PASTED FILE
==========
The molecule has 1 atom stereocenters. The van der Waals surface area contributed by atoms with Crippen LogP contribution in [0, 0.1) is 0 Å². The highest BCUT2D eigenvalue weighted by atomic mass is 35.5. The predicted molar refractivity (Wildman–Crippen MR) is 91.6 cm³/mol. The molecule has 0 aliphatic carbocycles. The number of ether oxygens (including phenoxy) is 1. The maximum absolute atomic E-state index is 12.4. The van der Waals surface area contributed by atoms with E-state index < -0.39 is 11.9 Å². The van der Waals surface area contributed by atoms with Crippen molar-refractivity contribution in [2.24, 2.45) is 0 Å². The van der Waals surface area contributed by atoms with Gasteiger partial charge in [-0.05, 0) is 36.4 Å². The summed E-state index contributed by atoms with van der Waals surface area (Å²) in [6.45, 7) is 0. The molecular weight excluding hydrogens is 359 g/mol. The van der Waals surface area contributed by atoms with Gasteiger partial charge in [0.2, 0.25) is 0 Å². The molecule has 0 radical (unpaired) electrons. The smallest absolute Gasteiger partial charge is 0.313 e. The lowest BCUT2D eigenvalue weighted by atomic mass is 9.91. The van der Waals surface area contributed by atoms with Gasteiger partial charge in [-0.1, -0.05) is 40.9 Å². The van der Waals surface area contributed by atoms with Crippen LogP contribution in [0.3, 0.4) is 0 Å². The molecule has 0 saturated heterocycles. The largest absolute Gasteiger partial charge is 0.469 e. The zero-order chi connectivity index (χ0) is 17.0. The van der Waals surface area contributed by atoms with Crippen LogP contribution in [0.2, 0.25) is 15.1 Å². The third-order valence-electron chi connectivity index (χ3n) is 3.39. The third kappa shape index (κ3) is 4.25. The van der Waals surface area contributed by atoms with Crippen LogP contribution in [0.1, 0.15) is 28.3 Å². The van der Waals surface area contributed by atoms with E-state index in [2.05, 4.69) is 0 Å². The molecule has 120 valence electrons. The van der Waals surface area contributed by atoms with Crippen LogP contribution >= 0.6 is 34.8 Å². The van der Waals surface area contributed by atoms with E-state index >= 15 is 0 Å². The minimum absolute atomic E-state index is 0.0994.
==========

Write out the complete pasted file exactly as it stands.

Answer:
The molecule has 1 atom stereocenters. The van der Waals surface area contributed by atoms with Crippen LogP contribution in [0, 0.1) is 0 Å². The highest BCUT2D eigenvalue weighted by atomic mass is 35.5. The predicted molar refractivity (Wildman–Crippen MR) is 91.6 cm³/mol. The molecule has 0 aliphatic carbocycles. The number of ether oxygens (including phenoxy) is 1. The maximum absolute atomic E-state index is 12.4. The van der Waals surface area contributed by atoms with E-state index < -0.39 is 11.9 Å². The van der Waals surface area contributed by atoms with Crippen molar-refractivity contribution in [2.24, 2.45) is 0 Å². The van der Waals surface area contributed by atoms with Gasteiger partial charge in [-0.05, 0) is 36.4 Å². The summed E-state index contributed by atoms with van der Waals surface area (Å²) in [6.45, 7) is 0. The molecular weight excluding hydrogens is 359 g/mol. The van der Waals surface area contributed by atoms with Gasteiger partial charge in [0.2, 0.25) is 0 Å². The molecule has 0 radical (unpaired) electrons. The smallest absolute Gasteiger partial charge is 0.313 e. The lowest BCUT2D eigenvalue weighted by atomic mass is 9.91. The van der Waals surface area contributed by atoms with Gasteiger partial charge in [-0.1, -0.05) is 40.9 Å². The van der Waals surface area contributed by atoms with Crippen LogP contribution in [0.3, 0.4) is 0 Å². The molecule has 0 saturated heterocycles. The largest absolute Gasteiger partial charge is 0.469 e. The zero-order chi connectivity index (χ0) is 17.0. The van der Waals surface area contributed by atoms with Crippen LogP contribution in [0.2, 0.25) is 15.1 Å². The third-order valence-electron chi connectivity index (χ3n) is 3.39. The third kappa shape index (κ3) is 4.25. The van der Waals surface area contributed by atoms with Crippen LogP contribution in [0.1, 0.15) is 28.3 Å². The van der Waals surface area contributed by atoms with E-state index in [2.05, 4.69) is 0 Å². The molecule has 120 valence electrons. The van der Waals surface area contributed by atoms with Crippen LogP contribution >= 0.6 is 34.8 Å². The van der Waals surface area contributed by atoms with E-state index >= 15 is 0 Å². The minimum absolute atomic E-state index is 0.0994.